Edmunds Traffic Forecast For August: Stop And No Go

Bertel Schmitt
by Bertel Schmitt

Michelle Krebs and Lacey Plache of Edmunds.com, decorated heroes of the TTAC “rate the analysts” contest (to be repeated) are raining on the parade of good sales forceasts, definitely for August, possibly for the year. Edmunds thinks that August sales will be flat. Customers are hearing mixed signals, and being confused, they do nothing. Says Lacey Plache:

“Stronger buying conditions are telling consumers to go ahead and make their car purchases, but a weak economic landscape is telling them to wait until later this year, or even longer. This is the battle that will determine exactly how much the auto industry will grow this year.”

For August, Edmunds expects car and truck sales to come in at a smidgen over a million (1,087,000 FWIW), up 2.6 percent from July and 9 percent from August 2010, not adjusted for the different number of selling days in the months. If that number prints, the Seasonally Adjusted Annualized Rate of car sales (SAAR) will stand at 12.3 million vehicles. “Stand” is the operative word, because is would be roughly the same as July.

Like us, Edmunds.com has its sights on underestimated Nissan. Edmunds gives Nissan ”the biggest month-over-month gains among the top six automakers. Nissan is projected to sell 10.4 percent more vehicles in August than July, and 21.5 percent more vehicles than in August 2010.”

Like us, Edmunds praises Nissan for dealing best with the obstacles thrown up by a huge tidal wave in Japan. Says Jessica Caldwell:

“Nissan’s market share growth is a testament to how well it has recovered from the March earthquake compared to its chief Japanese rivals. In recent marketing campaigns, Nissan has been directly targeting shoppers who have trouble finding Toyota and Honda vehicles in stock, while further enticing them with juicy incentives like zero percent financing on a majority of their models.”

On the overrated side, Edmunds forecasts that Ford will be the only major automaker this month to report a decline in sales from July to August. Ford’s sales are expected to be down 0.5 percent from July, leading to a market share loss of 0.5 points. Edmunds sees Ford struggling with inventory, notably of its hottest-selling models – the Ford Fiesta, Ford Focus and Ford Explorer.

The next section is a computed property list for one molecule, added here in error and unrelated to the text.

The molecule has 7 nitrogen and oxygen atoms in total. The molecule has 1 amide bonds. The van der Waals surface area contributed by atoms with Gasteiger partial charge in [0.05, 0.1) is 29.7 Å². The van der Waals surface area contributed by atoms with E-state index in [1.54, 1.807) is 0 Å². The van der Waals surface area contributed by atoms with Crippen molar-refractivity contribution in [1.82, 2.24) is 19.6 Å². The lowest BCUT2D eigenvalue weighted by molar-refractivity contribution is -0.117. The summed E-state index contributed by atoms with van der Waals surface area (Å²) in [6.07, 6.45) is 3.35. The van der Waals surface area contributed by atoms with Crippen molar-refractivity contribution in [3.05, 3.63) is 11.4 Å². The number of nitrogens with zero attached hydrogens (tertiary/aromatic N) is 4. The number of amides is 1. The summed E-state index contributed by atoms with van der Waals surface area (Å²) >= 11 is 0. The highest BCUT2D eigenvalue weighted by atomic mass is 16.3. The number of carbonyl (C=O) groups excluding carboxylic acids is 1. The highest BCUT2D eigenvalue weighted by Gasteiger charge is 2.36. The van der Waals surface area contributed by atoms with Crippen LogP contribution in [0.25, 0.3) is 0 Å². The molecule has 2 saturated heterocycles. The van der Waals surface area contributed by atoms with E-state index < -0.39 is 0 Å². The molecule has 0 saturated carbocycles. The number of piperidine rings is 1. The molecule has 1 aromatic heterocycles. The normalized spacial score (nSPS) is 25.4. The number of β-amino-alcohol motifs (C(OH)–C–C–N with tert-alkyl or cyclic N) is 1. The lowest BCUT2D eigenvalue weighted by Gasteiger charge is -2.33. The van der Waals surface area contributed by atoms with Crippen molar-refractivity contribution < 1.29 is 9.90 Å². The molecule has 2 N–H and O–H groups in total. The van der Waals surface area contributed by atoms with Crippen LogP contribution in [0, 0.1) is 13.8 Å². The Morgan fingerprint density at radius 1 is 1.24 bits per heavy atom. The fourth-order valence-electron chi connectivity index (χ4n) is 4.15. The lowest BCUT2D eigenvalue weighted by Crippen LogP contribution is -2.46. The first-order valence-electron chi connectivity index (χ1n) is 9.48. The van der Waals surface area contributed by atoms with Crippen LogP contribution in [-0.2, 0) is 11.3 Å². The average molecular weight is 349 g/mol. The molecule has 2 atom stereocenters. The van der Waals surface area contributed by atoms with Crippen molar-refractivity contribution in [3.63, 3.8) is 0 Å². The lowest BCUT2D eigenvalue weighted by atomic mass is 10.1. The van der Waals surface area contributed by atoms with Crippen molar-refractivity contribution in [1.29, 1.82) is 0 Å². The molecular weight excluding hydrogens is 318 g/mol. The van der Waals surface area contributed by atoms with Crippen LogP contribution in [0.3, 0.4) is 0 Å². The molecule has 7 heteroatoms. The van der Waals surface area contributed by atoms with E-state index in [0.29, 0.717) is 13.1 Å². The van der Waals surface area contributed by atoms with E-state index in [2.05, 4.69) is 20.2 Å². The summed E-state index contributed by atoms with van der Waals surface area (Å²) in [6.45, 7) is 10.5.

Hyundai is expected to sell 60,839 vehicles this month, a 13.5 percent gain over August 2010. Hyundai’s inventories also show signs of strain. In early August, Hyundai’s CEO John Krafcik told Edmunds that Hyundai had only 37,000 vehicles in inventory – barely a 20 days supply. The Elantra was down to a 3 days supply.

Bertel Schmitt
Bertel Schmitt

Bertel Schmitt comes back to journalism after taking a 35 year break in advertising and marketing. He ran and owned advertising agencies in Duesseldorf, Germany, and New York City. Volkswagen A.G. was Bertel's most important corporate account. Schmitt's advertising and marketing career touched many corners of the industry with a special focus on automotive products and services. Since 2004, he lives in Japan and China with his wife <a href="http://www.tomokoandbertel.com"> Tomoko </a>. Bertel Schmitt is a founding board member of the <a href="http://www.offshoresuperseries.com"> Offshore Super Series </a>, an American offshore powerboat racing organization. He is co-owner of the racing team Typhoon.

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  • VanillaDude VanillaDude on Aug 26, 2011

    Who survived the Great Depression, and why? Whatever they did to succeed, they will need to do so again. 2012 doesn't look much better. And neither does 2013.

  • Highdesertcat Highdesertcat on Aug 26, 2011